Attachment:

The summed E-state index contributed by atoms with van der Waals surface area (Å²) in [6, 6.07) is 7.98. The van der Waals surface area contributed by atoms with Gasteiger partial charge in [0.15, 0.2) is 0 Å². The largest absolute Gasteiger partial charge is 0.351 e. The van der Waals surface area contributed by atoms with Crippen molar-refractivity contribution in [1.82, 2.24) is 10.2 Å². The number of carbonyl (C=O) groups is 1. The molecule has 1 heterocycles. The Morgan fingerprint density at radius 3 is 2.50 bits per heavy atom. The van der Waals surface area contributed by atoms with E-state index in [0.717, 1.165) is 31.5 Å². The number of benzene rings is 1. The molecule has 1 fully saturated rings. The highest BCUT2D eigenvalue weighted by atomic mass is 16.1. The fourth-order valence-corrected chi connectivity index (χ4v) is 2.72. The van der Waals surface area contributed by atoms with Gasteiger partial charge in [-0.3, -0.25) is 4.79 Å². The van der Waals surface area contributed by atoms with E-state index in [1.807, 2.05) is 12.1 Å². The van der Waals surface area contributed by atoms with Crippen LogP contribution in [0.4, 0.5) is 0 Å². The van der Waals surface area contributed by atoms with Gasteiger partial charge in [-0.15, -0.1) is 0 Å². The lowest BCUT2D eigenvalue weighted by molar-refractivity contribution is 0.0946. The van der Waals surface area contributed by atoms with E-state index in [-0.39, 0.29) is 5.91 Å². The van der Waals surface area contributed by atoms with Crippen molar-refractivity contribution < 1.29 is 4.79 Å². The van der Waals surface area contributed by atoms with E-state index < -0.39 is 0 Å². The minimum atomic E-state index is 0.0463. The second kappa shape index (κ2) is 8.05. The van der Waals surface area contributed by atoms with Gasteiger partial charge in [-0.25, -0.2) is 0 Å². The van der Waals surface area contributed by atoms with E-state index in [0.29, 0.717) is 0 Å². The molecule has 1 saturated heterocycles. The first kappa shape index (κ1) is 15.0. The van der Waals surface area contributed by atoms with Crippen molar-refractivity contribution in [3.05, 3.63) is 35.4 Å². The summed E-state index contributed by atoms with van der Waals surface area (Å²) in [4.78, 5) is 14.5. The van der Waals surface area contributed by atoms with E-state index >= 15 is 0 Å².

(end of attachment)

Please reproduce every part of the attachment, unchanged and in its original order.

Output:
The summed E-state index contributed by atoms with van der Waals surface area (Å²) in [6, 6.07) is 7.98. The van der Waals surface area contributed by atoms with Gasteiger partial charge in [0.15, 0.2) is 0 Å². The largest absolute Gasteiger partial charge is 0.351 e. The van der Waals surface area contributed by atoms with Crippen molar-refractivity contribution in [1.82, 2.24) is 10.2 Å². The number of carbonyl (C=O) groups is 1. The molecule has 1 heterocycles. The Morgan fingerprint density at radius 3 is 2.50 bits per heavy atom. The van der Waals surface area contributed by atoms with E-state index in [0.717, 1.165) is 31.5 Å². The number of benzene rings is 1. The molecule has 1 fully saturated rings. The highest BCUT2D eigenvalue weighted by atomic mass is 16.1. The fourth-order valence-corrected chi connectivity index (χ4v) is 2.72. The van der Waals surface area contributed by atoms with Gasteiger partial charge in [-0.3, -0.25) is 4.79 Å². The van der Waals surface area contributed by atoms with E-state index in [1.807, 2.05) is 12.1 Å². The van der Waals surface area contributed by atoms with Crippen LogP contribution in [0.4, 0.5) is 0 Å². The van der Waals surface area contributed by atoms with Gasteiger partial charge in [-0.15, -0.1) is 0 Å². The lowest BCUT2D eigenvalue weighted by molar-refractivity contribution is 0.0946. The van der Waals surface area contributed by atoms with E-state index in [-0.39, 0.29) is 5.91 Å². The van der Waals surface area contributed by atoms with Crippen molar-refractivity contribution < 1.29 is 4.79 Å². The van der Waals surface area contributed by atoms with E-state index < -0.39 is 0 Å². The minimum atomic E-state index is 0.0463. The second kappa shape index (κ2) is 8.05. The van der Waals surface area contributed by atoms with Gasteiger partial charge in [-0.25, -0.2) is 0 Å². The van der Waals surface area contributed by atoms with E-state index in [0.29, 0.717) is 0 Å². The molecule has 1 saturated heterocycles. The first kappa shape index (κ1) is 15.0. The van der Waals surface area contributed by atoms with Crippen molar-refractivity contribution in [3.05, 3.63) is 35.4 Å². The summed E-state index contributed by atoms with van der Waals surface area (Å²) in [4.78, 5) is 14.5. The van der Waals surface area contributed by atoms with E-state index >= 15 is 0 Å².